On Thursday, the District Attorney's office of Pueblo, Colorado officially dropped felony drug and weapons possession charges against a 36-year-old man after an officer admitted to faking body camera footage of a search of his car.
Tagged With police
On Thursday, the US Center for Constitutional Rights challenged the NYPD's body camera policies, asking a judge to block the city's forthcoming pilot program, which is slated to outfit 1000 officers with body cameras as early as next week. The cameras were supposed to be a step forward for police accountability and transparency, but the CCR says the current policy dictating their use gives officers too much discretion about when to record, and makes it too difficult for the public to see the footage after the fact.
On Friday, the New York Police Department, the largest police department in the US with about 34,000 officers, released its body camera policies. The NYPD held extensive public comments and met with several civil rights groups, but the policies are largely a disaster and undermine the goals of the body camera technology — accountability and transparency.
On Wednesday, Axon (formerly "Taser") announced its offer to outfit every cop in the US with a free body camera, with rollout beginning as soon as the end of the month. About 20 per cent of US police departments use body cameras. The overwhelmingly majority of all police departments have no policies about how best to use the cameras, what to do with footage, or even when to record.
On Wednesday, stun gun maker Taser announced that it's offering free body cameras to every police department in the United States. That's 700,000 cops across 18,000 departments. Rebranding itself as "Axon" (as in the nerve fibres that connect neurons throughout the human body), the company said in a press release that it's "going 'all-in' to empower police officers" and will offer departments free cameras and storage for an entire year.
If lawmakers have their way, police in one US state could soon be using drones as lethal weapons against the citizens they're supposed to protect. On Thursday, Connecticut's judiciary committee approved a new drone regulation bill that, if passed, would make it the first US state to let cops use deadly drones later this year.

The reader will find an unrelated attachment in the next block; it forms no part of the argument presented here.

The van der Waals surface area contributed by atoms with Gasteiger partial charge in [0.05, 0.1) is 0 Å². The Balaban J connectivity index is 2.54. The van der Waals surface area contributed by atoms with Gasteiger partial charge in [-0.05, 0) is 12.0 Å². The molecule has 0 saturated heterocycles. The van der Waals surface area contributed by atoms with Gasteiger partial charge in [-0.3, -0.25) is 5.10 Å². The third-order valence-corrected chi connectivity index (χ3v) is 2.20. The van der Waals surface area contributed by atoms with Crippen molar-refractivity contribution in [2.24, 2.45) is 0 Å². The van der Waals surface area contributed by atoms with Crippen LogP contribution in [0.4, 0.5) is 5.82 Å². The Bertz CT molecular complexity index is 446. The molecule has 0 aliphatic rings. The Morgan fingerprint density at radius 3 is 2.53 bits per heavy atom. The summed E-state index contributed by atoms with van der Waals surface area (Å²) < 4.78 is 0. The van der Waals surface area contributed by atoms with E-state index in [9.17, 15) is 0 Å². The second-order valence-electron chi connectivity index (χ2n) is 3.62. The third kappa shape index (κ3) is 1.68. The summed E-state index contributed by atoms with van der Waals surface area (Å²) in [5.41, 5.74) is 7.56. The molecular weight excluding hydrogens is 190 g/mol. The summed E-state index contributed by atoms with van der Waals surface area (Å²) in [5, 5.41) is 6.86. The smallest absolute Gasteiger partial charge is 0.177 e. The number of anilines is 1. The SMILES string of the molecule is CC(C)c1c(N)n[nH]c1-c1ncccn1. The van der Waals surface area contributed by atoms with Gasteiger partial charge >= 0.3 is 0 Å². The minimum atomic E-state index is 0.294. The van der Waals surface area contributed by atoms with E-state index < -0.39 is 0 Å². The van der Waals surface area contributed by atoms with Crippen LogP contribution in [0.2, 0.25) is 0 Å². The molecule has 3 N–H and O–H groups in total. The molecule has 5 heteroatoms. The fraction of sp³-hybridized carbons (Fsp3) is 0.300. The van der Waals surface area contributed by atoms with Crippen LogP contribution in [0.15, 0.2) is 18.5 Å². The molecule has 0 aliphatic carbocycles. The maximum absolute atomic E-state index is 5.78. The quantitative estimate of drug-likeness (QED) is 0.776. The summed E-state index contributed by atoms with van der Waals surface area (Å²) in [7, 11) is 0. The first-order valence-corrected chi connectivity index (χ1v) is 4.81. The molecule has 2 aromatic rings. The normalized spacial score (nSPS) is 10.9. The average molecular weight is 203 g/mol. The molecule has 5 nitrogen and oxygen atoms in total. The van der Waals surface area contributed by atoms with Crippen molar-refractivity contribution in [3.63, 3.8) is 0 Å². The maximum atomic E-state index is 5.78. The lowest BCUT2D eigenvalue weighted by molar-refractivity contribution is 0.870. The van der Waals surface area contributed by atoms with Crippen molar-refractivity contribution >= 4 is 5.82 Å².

Time and time again, police officers shoot, and sometimes kill, civilians holding harmless objects, later claiming they mistook them for guns: A mobile phone, a bible, and a Wii controller. In early February, police body camera manufacturer Taser announced that it had acquired the artificial intelligence startup Dextro Inc — a "computer vision" research team that claims it can use object recognition software to train officers to better discern actual threats. But privacy experts find the surveillance and profiling possibilities offered by this latest, but certainly not last, upgrade to police body cameras unsettling. Moreover, the question remains: The cameras may be getting smarter, but are they actually making the public safer?
At a tech conference last September, former NYPD commissioner Bill Simmons said that outfitting the department's entire patrol unit (roughly 24,000 officers) with body cameras would be almost impossibly expensive, costing up to "hundreds of millions of dollars". But on Tuesday, the City of New York announced just that: Every NYPD officer will have body cameras by the end of 2019. So what changed?
In the 1930s, audio tech nerds were tinkering with everything. The most futuristic model homes of the day were wired for sound in every room, home audio recording was being introduced and the LP was invented to use as audiobooks for the blind. Even things we'd consider mundane today got the radio treatment in order to make them high-tech. One of those things was the police line-up, seen above wired for sound in 1931.
The Fort Worth Police Department must have someone there who really, really likes Star Wars, or they just want to capitalise on Disney's new annual tradition. The department released its second recruitment video in two years where a villain or lackey from the Star Wars universe tries (and fails) to get a job as a police officer.
Australian federal police officers and the Department of Foreign Affairs and Trade now have access to citizenship images held by the country's border force watchdogs. It's the first phase of our country's biometric Face Verification Service, which will grow over time and eventually become a digital panopticon with access to visa, passport and drivers licence photographs.
Video: If you need the weather forecast, sports scores or just want to hear your favourite playlist, the Alexa virtual assistant on Amazon's Echo can help you out. Where Alexa doesn't have your back, however, is when someone is breaking into your home and you need to call the police for help, as Steve Hogarty discovered.
Look to your left. Look to your right. Do you see two people? Congrats on being social today. One of those two people is probably included in the FBI's massive facial recognition database. A new Georgetown report says there are 117 million Americans in the database. That's about 50 per cent of the US population.